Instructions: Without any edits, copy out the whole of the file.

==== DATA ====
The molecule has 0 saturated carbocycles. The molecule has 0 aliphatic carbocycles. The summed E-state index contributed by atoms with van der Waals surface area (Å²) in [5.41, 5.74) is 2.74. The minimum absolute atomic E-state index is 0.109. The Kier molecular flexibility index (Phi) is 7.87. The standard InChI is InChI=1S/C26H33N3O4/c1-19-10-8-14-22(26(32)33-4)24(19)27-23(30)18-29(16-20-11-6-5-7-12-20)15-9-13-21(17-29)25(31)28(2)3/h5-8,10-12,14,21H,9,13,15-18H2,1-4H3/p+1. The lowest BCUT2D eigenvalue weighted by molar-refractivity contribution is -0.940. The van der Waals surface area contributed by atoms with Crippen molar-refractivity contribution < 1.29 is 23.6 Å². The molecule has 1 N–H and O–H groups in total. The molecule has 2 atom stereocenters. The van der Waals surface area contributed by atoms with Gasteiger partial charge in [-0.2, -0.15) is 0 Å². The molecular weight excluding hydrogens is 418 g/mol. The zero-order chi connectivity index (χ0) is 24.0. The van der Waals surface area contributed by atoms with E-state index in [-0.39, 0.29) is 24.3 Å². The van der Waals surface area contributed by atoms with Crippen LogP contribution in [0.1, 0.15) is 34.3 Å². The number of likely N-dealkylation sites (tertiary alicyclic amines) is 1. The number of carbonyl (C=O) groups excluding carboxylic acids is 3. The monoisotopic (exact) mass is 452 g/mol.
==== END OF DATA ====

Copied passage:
The molecule has 0 saturated carbocycles. The molecule has 0 aliphatic carbocycles. The summed E-state index contributed by atoms with van der Waals surface area (Å²) in [5.41, 5.74) is 2.74. The minimum absolute atomic E-state index is 0.109. The Kier molecular flexibility index (Phi) is 7.87. The standard InChI is InChI=1S/C26H33N3O4/c1-19-10-8-14-22(26(32)33-4)24(19)27-23(30)18-29(16-20-11-6-5-7-12-20)15-9-13-21(17-29)25(31)28(2)3/h5-8,10-12,14,21H,9,13,15-18H2,1-4H3/p+1. The lowest BCUT2D eigenvalue weighted by molar-refractivity contribution is -0.940. The van der Waals surface area contributed by atoms with Crippen molar-refractivity contribution < 1.29 is 23.6 Å². The molecule has 1 N–H and O–H groups in total. The molecule has 2 atom stereocenters. The van der Waals surface area contributed by atoms with Gasteiger partial charge in [-0.2, -0.15) is 0 Å². The molecular weight excluding hydrogens is 418 g/mol. The zero-order chi connectivity index (χ0) is 24.0. The van der Waals surface area contributed by atoms with E-state index in [-0.39, 0.29) is 24.3 Å². The van der Waals surface area contributed by atoms with Crippen LogP contribution in [0.1, 0.15) is 34.3 Å². The number of likely N-dealkylation sites (tertiary alicyclic amines) is 1. The number of carbonyl (C=O) groups excluding carboxylic acids is 3. The monoisotopic (exact) mass is 452 g/mol.